All of the men I see inside are paying for what they have done wrong. This is something they tell me again and again. “I had to take responsibility,” they say. “I’m the only one who can control my actions.” “I need to choose peace over violence.”

It’s persuasive, this idea that people can make different choices. The men urge each other to look forward and not look back. But behind all of this positive talk is a lot of pain. Once, I tried to find someone who felt he was truly rehabilitated. Most of the men I asked told me that they were not. One man shook his head sadly and laughed. “I’m not who you want,” he said.

“Show me someone who has changed,” I begged, but I see now that it was the wrong question. I was asking them to show me their hearts when they were not done with them yet.

Once I went to a therapist who asked me to describe my sexual assault. I remember that she politely asked if she could record our conversation; she was a grad student, I suppose, and worked for the university. I agreed. But when she asked me what happened, there were just no words.

“I’m ugly,” I said. I started to cry and couldn’t talk. I felt as though a great wound was opening up inside my throat. The words were consumed.

She spent the remainder of the time reassuring me that I was beautiful. But that wasn’t what I meant at all.

Rehabilitation is the act of change. It’s acknowledging you’ve done wrong and trying to make amends. Sometimes it can happen as soon as the act has occurred. I know that feeling.

I’m usually sorry immediately after I’ve done something wrong. I used to ask my parents to punish me so that I could have pain on the outside to match the pain I felt on the inside.

“Hit me! Hit me!” I’d cry. They’d refuse.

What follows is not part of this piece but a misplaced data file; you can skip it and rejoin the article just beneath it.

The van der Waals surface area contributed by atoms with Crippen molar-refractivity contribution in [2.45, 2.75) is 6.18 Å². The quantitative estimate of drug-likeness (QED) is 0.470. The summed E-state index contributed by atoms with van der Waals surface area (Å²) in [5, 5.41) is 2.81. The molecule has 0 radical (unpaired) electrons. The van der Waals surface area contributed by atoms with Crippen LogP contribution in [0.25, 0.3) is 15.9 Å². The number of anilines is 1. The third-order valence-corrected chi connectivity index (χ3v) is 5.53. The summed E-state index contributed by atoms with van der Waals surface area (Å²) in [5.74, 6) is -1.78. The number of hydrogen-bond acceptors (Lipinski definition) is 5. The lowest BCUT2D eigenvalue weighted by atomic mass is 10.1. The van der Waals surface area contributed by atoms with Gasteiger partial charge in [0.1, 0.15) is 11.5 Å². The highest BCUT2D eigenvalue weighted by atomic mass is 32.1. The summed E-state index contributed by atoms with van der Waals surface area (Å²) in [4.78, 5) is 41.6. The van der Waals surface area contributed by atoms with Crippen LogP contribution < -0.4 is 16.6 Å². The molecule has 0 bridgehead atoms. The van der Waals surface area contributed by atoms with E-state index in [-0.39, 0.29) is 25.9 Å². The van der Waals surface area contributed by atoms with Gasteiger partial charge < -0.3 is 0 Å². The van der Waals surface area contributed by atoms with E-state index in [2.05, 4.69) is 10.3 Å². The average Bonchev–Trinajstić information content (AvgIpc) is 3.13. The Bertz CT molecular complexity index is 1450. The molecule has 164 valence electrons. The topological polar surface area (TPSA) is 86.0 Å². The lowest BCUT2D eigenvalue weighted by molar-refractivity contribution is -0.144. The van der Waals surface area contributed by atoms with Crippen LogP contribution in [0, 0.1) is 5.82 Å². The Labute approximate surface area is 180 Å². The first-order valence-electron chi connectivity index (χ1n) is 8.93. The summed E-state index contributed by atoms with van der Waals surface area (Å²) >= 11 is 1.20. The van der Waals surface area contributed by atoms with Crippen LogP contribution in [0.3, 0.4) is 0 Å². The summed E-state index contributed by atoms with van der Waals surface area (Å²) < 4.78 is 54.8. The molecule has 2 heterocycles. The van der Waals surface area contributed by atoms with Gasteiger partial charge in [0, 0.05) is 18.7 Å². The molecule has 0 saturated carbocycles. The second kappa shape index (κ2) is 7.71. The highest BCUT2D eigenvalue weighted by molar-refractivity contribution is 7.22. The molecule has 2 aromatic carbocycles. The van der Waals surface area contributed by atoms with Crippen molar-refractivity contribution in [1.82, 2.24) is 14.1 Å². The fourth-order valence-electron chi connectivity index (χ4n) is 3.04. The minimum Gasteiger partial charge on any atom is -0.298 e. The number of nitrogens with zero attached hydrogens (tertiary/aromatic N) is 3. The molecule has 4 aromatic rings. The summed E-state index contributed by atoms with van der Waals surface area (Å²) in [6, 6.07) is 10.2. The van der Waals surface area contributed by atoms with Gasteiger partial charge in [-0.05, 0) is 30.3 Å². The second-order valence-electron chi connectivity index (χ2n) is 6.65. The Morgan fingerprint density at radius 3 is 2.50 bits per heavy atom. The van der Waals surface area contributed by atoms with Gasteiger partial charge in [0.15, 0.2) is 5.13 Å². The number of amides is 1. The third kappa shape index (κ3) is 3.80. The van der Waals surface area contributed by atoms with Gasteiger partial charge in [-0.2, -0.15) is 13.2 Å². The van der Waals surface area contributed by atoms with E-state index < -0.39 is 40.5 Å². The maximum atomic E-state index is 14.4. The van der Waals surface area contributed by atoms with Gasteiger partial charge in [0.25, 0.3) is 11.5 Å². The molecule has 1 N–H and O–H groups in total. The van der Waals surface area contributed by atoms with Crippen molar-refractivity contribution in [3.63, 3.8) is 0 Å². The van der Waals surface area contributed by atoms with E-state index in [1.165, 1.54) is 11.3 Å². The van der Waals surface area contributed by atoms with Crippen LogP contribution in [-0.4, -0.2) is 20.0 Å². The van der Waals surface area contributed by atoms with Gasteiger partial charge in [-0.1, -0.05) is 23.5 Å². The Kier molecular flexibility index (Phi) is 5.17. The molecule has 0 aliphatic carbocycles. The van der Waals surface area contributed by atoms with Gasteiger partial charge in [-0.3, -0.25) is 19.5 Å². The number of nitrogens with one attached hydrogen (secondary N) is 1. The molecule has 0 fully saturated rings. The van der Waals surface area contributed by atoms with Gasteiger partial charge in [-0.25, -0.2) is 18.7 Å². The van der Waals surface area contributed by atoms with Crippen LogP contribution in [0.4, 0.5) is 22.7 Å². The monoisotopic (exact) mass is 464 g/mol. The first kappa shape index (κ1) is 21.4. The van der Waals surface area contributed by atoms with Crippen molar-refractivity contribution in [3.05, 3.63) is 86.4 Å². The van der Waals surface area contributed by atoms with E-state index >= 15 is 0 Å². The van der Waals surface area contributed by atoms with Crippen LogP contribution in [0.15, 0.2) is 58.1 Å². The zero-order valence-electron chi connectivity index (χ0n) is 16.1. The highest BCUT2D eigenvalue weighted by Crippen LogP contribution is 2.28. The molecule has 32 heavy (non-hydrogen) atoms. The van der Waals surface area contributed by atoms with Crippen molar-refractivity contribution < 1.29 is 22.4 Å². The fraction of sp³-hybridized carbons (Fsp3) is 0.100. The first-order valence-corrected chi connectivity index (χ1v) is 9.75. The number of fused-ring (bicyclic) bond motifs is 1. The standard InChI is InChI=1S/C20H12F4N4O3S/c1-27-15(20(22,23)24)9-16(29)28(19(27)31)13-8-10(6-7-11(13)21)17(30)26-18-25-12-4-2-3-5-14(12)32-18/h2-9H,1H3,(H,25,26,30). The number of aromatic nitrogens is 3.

Years later, I got into a fight with another boyfriend, and I ran and hid behind a bush, like someone in the trenches. “Don’t hit me!” I screamed, and he was incensed that I thought he would.

It hurt more to anticipate the violence than to feel it, to know that the judgment was coming. Once punishment comes, the matter is resolved. There is no more waiting to see how it will all turn out.

When I started visiting prisons, I had nightmares that I would end up in one. I imagined that someone would find out something bad that I had done, and it would be against the law, and I would be arrested and found guilty.

As a result, I worried about what would happen to me in prison. How would I survive? I asked an ex-inmate about prison riots. “What are they actually like?” I said. I wanted to know, how did it feel? What is it like to be in danger?

He told me that there was no sense. “You are always involved,” he said. You can’t pretend that a riot isn’t about you. Everyone is implicated, and everyone is punished.

I could understand then why justice was an ancillary concern. You can’t survive if you keep asking why. To be condemned is a swift end, but to be judged worthy means that more perils lie ahead before you are rewarded.

When I was a child, I asked my priest whether it was a sin to hate if you didn’t act on the thought. What I wanted to know was, did I have to forgive someone, or could I just fake it?

You’re supposed to forgive and move on or you’re supposed to seek revenge. But what happens if you feel nothing?

And what if the person who wronged you doesn’t need your absolution? Forgive us our trespasses, the prayer goes, as we forgive those who trespass against us. But how do we forgive when the forgiveness isn’t sought? What if no one wants it? What if, in other words, my rapist didn’t care? What if he forgot?

Perhaps more frightening than being judged is the idea that the judgment doesn’t matter, that what we do and how we think represent nothing. That the people who hurt and the people who forgive receive the same fate in the end.

I’ve never stopped being amazed at the human heart, how far it goes. Nor have I stopped being amazed at the terrible things people can do. I don’t know if there’s ever a way to make it right, a way to restore balance, but I admire those who try. If we could only preserve our hearts and keep them safe so that they can be weighed, I wonder if they would all be heavy, and if that should be a judgment on us all.